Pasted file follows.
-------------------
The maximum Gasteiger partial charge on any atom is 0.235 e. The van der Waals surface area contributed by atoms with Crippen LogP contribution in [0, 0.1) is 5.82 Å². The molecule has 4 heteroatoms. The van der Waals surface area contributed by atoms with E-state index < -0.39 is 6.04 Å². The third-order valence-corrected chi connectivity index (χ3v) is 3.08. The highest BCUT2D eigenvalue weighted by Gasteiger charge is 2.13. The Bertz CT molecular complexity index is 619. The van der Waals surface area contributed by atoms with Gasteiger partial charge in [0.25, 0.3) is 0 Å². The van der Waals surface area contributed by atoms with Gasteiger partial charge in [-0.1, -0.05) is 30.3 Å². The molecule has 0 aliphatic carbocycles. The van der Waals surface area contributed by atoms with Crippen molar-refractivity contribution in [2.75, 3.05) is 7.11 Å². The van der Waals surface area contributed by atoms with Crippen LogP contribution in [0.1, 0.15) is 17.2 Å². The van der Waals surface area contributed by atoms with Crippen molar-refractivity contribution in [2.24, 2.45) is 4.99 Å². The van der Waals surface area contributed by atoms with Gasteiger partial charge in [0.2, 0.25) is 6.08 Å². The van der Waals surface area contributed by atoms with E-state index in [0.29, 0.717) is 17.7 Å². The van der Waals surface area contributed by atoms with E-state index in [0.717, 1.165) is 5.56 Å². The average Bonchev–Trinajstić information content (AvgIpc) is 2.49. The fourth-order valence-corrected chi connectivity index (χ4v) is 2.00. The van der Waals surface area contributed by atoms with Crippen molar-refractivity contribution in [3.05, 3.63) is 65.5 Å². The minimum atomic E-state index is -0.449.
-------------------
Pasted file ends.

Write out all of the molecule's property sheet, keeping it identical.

The maximum Gasteiger partial charge on any atom is 0.235 e. The van der Waals surface area contributed by atoms with Crippen LogP contribution in [0, 0.1) is 5.82 Å². The molecule has 4 heteroatoms. The van der Waals surface area contributed by atoms with E-state index < -0.39 is 6.04 Å². The third-order valence-corrected chi connectivity index (χ3v) is 3.08. The highest BCUT2D eigenvalue weighted by Gasteiger charge is 2.13. The Bertz CT molecular complexity index is 619. The van der Waals surface area contributed by atoms with Gasteiger partial charge in [0.25, 0.3) is 0 Å². The van der Waals surface area contributed by atoms with Gasteiger partial charge in [-0.1, -0.05) is 30.3 Å². The molecule has 0 aliphatic carbocycles. The van der Waals surface area contributed by atoms with Crippen molar-refractivity contribution in [2.75, 3.05) is 7.11 Å². The van der Waals surface area contributed by atoms with Crippen LogP contribution in [0.1, 0.15) is 17.2 Å². The van der Waals surface area contributed by atoms with Crippen molar-refractivity contribution in [2.24, 2.45) is 4.99 Å². The van der Waals surface area contributed by atoms with Gasteiger partial charge in [0.2, 0.25) is 6.08 Å². The van der Waals surface area contributed by atoms with E-state index in [0.29, 0.717) is 17.7 Å². The van der Waals surface area contributed by atoms with E-state index in [0.717, 1.165) is 5.56 Å². The average Bonchev–Trinajstić information content (AvgIpc) is 2.49. The fourth-order valence-corrected chi connectivity index (χ4v) is 2.00. The van der Waals surface area contributed by atoms with Crippen molar-refractivity contribution in [3.05, 3.63) is 65.5 Å². The minimum atomic E-state index is -0.449.